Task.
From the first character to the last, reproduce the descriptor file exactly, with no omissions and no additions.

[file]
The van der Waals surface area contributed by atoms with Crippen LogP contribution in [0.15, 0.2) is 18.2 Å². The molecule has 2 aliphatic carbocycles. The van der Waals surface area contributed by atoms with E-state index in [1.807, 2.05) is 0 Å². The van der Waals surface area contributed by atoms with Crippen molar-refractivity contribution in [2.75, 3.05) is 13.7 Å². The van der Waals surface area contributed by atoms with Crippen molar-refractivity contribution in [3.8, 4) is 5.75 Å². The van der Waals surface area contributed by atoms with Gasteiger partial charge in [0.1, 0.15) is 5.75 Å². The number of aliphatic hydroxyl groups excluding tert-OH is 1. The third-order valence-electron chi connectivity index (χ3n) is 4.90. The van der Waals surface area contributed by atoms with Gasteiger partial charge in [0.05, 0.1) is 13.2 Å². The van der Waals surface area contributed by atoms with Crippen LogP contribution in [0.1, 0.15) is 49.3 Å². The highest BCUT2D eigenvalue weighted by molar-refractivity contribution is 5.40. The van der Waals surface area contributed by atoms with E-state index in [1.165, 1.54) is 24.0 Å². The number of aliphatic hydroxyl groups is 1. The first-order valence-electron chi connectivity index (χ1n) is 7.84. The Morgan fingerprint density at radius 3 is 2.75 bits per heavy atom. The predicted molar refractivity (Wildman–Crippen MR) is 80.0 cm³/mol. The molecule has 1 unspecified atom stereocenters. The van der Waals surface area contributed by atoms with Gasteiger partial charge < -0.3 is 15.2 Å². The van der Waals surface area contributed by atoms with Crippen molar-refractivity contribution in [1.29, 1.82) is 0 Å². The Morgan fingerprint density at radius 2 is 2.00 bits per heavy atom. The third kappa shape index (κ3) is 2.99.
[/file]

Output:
The van der Waals surface area contributed by atoms with Crippen LogP contribution in [0.15, 0.2) is 18.2 Å². The molecule has 2 aliphatic carbocycles. The van der Waals surface area contributed by atoms with E-state index in [1.807, 2.05) is 0 Å². The van der Waals surface area contributed by atoms with Crippen molar-refractivity contribution in [2.75, 3.05) is 13.7 Å². The van der Waals surface area contributed by atoms with Crippen molar-refractivity contribution in [3.8, 4) is 5.75 Å². The van der Waals surface area contributed by atoms with Gasteiger partial charge in [0.1, 0.15) is 5.75 Å². The number of aliphatic hydroxyl groups excluding tert-OH is 1. The third-order valence-electron chi connectivity index (χ3n) is 4.90. The van der Waals surface area contributed by atoms with Gasteiger partial charge in [0.05, 0.1) is 13.2 Å². The van der Waals surface area contributed by atoms with Crippen LogP contribution in [0.1, 0.15) is 49.3 Å². The highest BCUT2D eigenvalue weighted by molar-refractivity contribution is 5.40. The van der Waals surface area contributed by atoms with E-state index in [1.165, 1.54) is 24.0 Å². The number of aliphatic hydroxyl groups is 1. The first-order valence-electron chi connectivity index (χ1n) is 7.84. The Morgan fingerprint density at radius 3 is 2.75 bits per heavy atom. The predicted molar refractivity (Wildman–Crippen MR) is 80.0 cm³/mol. The molecule has 1 unspecified atom stereocenters. The van der Waals surface area contributed by atoms with Gasteiger partial charge < -0.3 is 15.2 Å². The van der Waals surface area contributed by atoms with Crippen molar-refractivity contribution in [1.29, 1.82) is 0 Å². The Morgan fingerprint density at radius 2 is 2.00 bits per heavy atom. The third kappa shape index (κ3) is 2.99.